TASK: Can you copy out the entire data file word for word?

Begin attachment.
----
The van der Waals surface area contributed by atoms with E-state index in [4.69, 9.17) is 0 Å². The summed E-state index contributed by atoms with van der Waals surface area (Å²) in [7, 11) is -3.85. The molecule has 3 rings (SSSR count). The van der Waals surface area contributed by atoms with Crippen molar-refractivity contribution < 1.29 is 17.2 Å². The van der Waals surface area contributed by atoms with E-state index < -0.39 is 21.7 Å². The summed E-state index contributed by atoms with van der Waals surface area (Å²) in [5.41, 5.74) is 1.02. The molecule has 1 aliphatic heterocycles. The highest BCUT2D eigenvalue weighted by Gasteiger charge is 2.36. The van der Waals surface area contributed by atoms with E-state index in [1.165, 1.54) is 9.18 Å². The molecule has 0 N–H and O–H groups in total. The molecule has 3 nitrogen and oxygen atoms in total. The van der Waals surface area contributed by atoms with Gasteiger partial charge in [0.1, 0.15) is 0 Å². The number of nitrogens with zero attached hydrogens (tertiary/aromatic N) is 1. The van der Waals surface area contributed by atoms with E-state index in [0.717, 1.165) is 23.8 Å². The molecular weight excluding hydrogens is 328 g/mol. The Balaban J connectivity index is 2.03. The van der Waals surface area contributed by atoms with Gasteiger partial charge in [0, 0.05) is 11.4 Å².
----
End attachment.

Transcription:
The van der Waals surface area contributed by atoms with E-state index in [4.69, 9.17) is 0 Å². The summed E-state index contributed by atoms with van der Waals surface area (Å²) in [7, 11) is -3.85. The molecule has 3 rings (SSSR count). The van der Waals surface area contributed by atoms with Crippen molar-refractivity contribution < 1.29 is 17.2 Å². The van der Waals surface area contributed by atoms with E-state index < -0.39 is 21.7 Å². The summed E-state index contributed by atoms with van der Waals surface area (Å²) in [5.41, 5.74) is 1.02. The molecule has 1 aliphatic heterocycles. The highest BCUT2D eigenvalue weighted by Gasteiger charge is 2.36. The van der Waals surface area contributed by atoms with E-state index in [1.165, 1.54) is 9.18 Å². The molecule has 0 N–H and O–H groups in total. The molecule has 3 nitrogen and oxygen atoms in total. The van der Waals surface area contributed by atoms with Gasteiger partial charge in [0.1, 0.15) is 0 Å². The number of nitrogens with zero attached hydrogens (tertiary/aromatic N) is 1. The van der Waals surface area contributed by atoms with E-state index in [0.717, 1.165) is 23.8 Å². The molecular weight excluding hydrogens is 328 g/mol. The Balaban J connectivity index is 2.03. The van der Waals surface area contributed by atoms with Gasteiger partial charge in [0, 0.05) is 11.4 Å².